A search engine is a tool that allows you to find information on the web. Google is currently the most popular; others include Bing and Yahoo.


A server is a computer that provides data, or computer information, to other computers. This could be over a local area network (LAN) or a wide area network (WAN).

sexting or sending nudes

Sexting — more commonly known as 'sending nudes' or sometimes 'naked selfies' — refers to the sending of intimate photos, messages, or videos, generally using a mobile phone. Nudes are generally sent via text, private messaging apps or social media.

sexual extortion 

Sexual extortion, sometimes known as sextortion, is a form of blackmail where a perpetrator threatens to reveal intimate images of their victim unless the victim gives in to their demands. These demands are typically for money, intimate images or sexual favours. This is a form of image-based abuse.


Find out more about sexual extortion.


Stands for 'short message service', which is a way of sending short text messages — or 'texts' — between mobile devices. MMS, which stands for 'multimedia message service', allows users to send images, audio or videos as well as text.


Smartphones are mobile phones that have the functionality of a computer, as well as allowing users to make telephone calls. They can be used to send and receive emails, view webpages, take photos and videos, play games, listen to music, stream videos and more.

social networking

Social networking is the communication and sharing that occurs on social media sites such as Facebook and Twitter.


Software, or computer software, is a collection of instructions that tell a computer how to work. This includes computer programs, libraries and online documents or digital media.


Unsolicited commercial electronic messages are known as spam. Under Australia's Spam Act 2003, spam is defined as including email, instant messaging, SMS and MMS (text and image-based mobile phone messaging) of a commercial nature. It does not cover faxes, internet pop-ups or voice telemarketing.


Spoofing is sending an email that pretends to be from a trusted source.


Spyware is a computer program designed to be installed on a computer, usually without the permission of the owner, to collect information and send it to another source — often an internet marketing, pornographic or gambling website. Spyware can also be used to steal sign-in details for secure websites such as online banking.


To 'stream' an audio or video file is to use an internet-connected computer or mobile device to listen to or watch material that is stored on a host site, without downloading it.



A tag is a word, or a group of words, used to describe and categorise a digitised item such as a picture, article or video clip. Tagging an item allows it to be found later by using a search engine.


Tagging is commonly used on social media sites and services but can also be used for other online content. For example, a user may 'tag' a photo to identify it with their name, or 'tag' an online news article with the word ‘news’ so they can retrieve it by using that search term. It is important to note that tagging does not use a set system of classifying information — tags are determined by users.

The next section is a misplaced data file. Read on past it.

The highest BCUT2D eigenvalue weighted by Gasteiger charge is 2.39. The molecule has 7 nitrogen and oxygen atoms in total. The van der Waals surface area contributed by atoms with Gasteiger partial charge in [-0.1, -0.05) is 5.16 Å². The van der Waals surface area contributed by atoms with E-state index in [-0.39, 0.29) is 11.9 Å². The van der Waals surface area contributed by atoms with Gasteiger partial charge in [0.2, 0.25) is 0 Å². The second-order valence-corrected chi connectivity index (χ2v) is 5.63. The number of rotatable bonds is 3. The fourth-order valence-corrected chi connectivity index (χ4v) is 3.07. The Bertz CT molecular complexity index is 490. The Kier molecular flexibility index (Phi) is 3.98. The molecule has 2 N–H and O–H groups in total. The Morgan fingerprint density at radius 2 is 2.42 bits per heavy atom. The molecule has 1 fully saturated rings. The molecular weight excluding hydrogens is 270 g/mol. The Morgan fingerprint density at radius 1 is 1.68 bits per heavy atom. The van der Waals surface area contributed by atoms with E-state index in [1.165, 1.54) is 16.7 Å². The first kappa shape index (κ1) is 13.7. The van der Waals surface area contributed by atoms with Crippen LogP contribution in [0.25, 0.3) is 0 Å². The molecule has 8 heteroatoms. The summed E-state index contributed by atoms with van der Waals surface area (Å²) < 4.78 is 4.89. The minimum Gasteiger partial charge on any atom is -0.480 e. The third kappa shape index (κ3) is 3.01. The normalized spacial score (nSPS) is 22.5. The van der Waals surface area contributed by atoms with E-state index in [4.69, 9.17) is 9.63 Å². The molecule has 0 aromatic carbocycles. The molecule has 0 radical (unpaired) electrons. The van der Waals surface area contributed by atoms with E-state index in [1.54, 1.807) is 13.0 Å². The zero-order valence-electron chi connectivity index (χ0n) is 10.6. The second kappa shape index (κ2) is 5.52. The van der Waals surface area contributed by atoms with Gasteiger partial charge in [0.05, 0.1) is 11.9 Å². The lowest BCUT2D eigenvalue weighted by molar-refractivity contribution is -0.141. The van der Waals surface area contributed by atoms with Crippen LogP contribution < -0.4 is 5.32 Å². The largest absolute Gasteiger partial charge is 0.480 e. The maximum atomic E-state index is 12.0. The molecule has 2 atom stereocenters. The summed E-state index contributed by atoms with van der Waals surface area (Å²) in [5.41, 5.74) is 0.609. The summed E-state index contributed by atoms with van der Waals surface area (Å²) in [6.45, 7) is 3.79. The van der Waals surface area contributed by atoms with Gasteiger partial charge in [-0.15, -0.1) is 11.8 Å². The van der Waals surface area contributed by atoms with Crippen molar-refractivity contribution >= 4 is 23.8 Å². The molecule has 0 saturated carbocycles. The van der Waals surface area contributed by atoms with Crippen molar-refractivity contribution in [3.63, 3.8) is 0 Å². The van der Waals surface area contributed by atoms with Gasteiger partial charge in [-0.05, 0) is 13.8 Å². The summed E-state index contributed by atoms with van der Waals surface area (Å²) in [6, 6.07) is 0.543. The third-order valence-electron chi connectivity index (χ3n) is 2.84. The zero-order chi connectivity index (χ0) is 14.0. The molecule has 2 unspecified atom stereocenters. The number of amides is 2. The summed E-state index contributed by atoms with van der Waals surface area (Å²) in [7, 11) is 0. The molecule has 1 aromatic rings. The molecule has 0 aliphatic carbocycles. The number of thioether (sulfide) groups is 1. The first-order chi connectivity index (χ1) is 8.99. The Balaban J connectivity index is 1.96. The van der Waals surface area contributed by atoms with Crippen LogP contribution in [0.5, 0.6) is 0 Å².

A thread is series of messages on the same subject. It consists of an original message and all the replies that follow. People can both respond to the original message or to each other in a 'threaded discussion'.


A trojan is a type of program that often looks genuine when downloaded but, when opened, is used by cyber criminals to gain access to your device. They can spy on the device or affect its performance, as well as steal or corrupt private data.


Trolling is when someone posts or comments online to deliberately provoke an argument or emotional reaction. Trolls may post anonymously or under a fake name, so they feel free to say things without being held responsible. They often try to downplay the impact of their behaviour, claiming anyone upset by it is overreacting.


An update or patch fixes a problem with a software program. Programmers design these to fix small bugs, glitches or operating system compatibility issues. In most cases these patches are free to people already using the program and the majority are simply downloaded from the internet.


To upload is to transfer a file from your computer or device to another computer or system via the internet.


URL stands for 'uniform resource locator', which is the digital address of a file or webpage. For example, the URL for the eSafety homepage is


The Universal Serial Bus (USB) is technology that allows you to connect an external electronic device to a computer. USBs are mostly used on personal computers but can also be used on devices such as smartphones, computer mice, keyboards, scanners, printers and digital cameras.


A username is the name a person chooses to be known by when using an online service. It is sometimes referred to as a 'handle'. When you sign up for a service such as an online gaming site or chat room, you are required to create a unique identifier — a 'username' — to identify yourself within that online environment.